How Cato's Letters Can Help You Decide Who to Vote for Today

Cato’s Letters’ defense of private property—the foundation of liberty—which so powerfully influenced our founding, should accompany us as we vote.

Beginning November 5, 1720, Cato’s Letters appeared in the London Journal. Cato—pseudonym for John Trenchard and Thomas Gordon—set out “to maintain and expose the glorious principles of liberty, and to expose the arts of those who would darken or destroy them.”

Collections of Cato’s Letters, reflecting the ideas of John Locke, were widely circulated, admired, and cited in England and the colonies, and they provided common ground and expression for colonists’ claims that England was refusing them their rights. Cato’s Letters’ defense of private property—the foundation of liberty—which so powerfully influenced our founding, should accompany us as we vote.

“The sole end of men’s entering into political societies was mutual protection and defense; and whatever power does not contribute to those purposes is not government, but usurpation.”

“The people...the security of their persons and property is their highest aim.”

“Preservation of [property] is the principal business of government.”

“If the people are suffered to keep their own, it is the most that they desire: But…they are frequently robbed by those whom they pay to protect them.”

“As the preservation of property is the source of national happiness, whoever violates property, or lessens or endangers it...is an enemy.”

“Every plowman knows a good government from a bad one…whether the fruits of his labor be his own, and whether he enjoy them in peace and security.”

“Nor could any man…have a right to violate the property of another...No man therefore could transfer to the magistrate that right which he had not himself.”

“The fruits of a man’s honest industry are the just rewards…as is his title to use them in the manner which he thinks fit…no man living can divest him but by usurpation, or by his own consent.”

“Every man is in nature and reason the judge and disposer of his own domestic affairs ...Government being intended to protect men from the injuries of one another, and not to direct them in their own affairs.”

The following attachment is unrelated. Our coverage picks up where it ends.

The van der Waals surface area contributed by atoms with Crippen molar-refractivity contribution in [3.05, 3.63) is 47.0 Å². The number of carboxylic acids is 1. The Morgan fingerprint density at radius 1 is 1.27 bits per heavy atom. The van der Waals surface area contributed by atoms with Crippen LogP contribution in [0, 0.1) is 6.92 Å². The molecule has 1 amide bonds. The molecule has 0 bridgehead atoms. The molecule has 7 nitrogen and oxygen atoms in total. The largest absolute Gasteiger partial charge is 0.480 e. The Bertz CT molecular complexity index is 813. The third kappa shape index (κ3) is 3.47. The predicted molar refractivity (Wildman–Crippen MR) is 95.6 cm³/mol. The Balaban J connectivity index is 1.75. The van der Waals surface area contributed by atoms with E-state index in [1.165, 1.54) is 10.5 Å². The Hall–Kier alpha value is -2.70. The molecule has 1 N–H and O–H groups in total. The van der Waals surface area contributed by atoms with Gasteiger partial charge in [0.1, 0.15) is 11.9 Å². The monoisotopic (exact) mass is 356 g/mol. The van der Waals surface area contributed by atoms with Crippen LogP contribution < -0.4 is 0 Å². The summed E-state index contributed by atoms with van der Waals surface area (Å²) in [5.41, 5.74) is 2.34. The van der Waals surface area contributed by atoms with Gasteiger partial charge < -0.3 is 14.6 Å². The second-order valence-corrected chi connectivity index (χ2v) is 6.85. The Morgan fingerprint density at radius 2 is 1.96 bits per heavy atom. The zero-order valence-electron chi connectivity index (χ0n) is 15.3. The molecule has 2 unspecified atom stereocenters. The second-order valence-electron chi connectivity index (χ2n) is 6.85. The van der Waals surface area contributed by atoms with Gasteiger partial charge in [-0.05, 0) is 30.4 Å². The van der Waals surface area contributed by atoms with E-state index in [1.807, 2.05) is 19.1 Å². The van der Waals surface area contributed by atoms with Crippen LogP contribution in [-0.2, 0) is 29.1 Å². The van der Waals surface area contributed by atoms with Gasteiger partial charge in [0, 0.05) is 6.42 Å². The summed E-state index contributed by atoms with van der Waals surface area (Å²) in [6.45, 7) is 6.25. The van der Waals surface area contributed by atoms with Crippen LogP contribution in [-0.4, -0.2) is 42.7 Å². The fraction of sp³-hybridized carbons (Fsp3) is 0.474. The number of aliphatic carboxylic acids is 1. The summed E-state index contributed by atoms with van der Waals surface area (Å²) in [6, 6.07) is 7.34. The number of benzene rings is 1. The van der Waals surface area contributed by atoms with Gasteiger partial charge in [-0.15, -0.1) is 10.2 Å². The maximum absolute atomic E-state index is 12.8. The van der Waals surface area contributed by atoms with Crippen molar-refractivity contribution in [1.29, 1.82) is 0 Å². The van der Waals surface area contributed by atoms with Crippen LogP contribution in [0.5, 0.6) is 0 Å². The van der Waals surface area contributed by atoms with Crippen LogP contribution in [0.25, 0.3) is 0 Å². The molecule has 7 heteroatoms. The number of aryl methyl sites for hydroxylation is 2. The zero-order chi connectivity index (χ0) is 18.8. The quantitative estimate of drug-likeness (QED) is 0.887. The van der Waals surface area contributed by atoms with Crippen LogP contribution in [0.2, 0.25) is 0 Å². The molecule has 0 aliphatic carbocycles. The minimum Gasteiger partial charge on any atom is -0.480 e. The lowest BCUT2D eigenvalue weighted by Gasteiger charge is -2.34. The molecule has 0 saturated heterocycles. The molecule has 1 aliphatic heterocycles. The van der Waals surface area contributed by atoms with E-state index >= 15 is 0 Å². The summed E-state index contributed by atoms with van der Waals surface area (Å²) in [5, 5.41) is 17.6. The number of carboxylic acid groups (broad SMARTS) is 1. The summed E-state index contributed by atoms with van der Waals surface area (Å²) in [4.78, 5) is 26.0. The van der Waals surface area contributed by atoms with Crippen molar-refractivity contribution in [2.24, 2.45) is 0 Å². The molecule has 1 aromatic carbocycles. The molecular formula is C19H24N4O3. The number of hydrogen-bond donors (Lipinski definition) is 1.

“Let people alone, and they will take care of themselves, and do it best…without the magistrate’s interposition and penalties.”

“The privileges of…doing what we please, and of growing rich as we can, without any other restriction, other than that by all this we hurt not the public, nor one another, are the glorious privileges of liberty; and its effects, to live in freedom, plenty, and safety.”

“The property of the poor will be as sacred as the privileges of the prince…Every man’s honest industry and useful talents, while they are employed for the public, will be employed for himself.”

“Where there is liberty…people labor for themselves, and no one can take from them the acquisitions which they make by their labor.”

“To live securely, happily, and independently, is the end and effect of liberty...property is the best support of that independency.”

“Chose whether you will be freemen or vassals; whether you will spend your own money and estates, or let others worse than you spend them for you.”

“Dominion will always desire increase, and property always to preserve itself…by this struggle liberty is preserved.”

“To prevent the unfair gains and depredations of one another…is indeed the business of the government; viz. to secure to every one his own.”

“The first care which wise governors will always take is...to secure to [citizens] the possession of their property, upon which everything else depends.”

Cato’s Letters reflected John Locke’s ideas of natural rights that were, in turn, reflected in America’s founding. As we enter the voting booth the day after the anniversary of its first installment, we should take its commitment to liberty, and therefore private property, which alone can secure it, with us.

Further Reading

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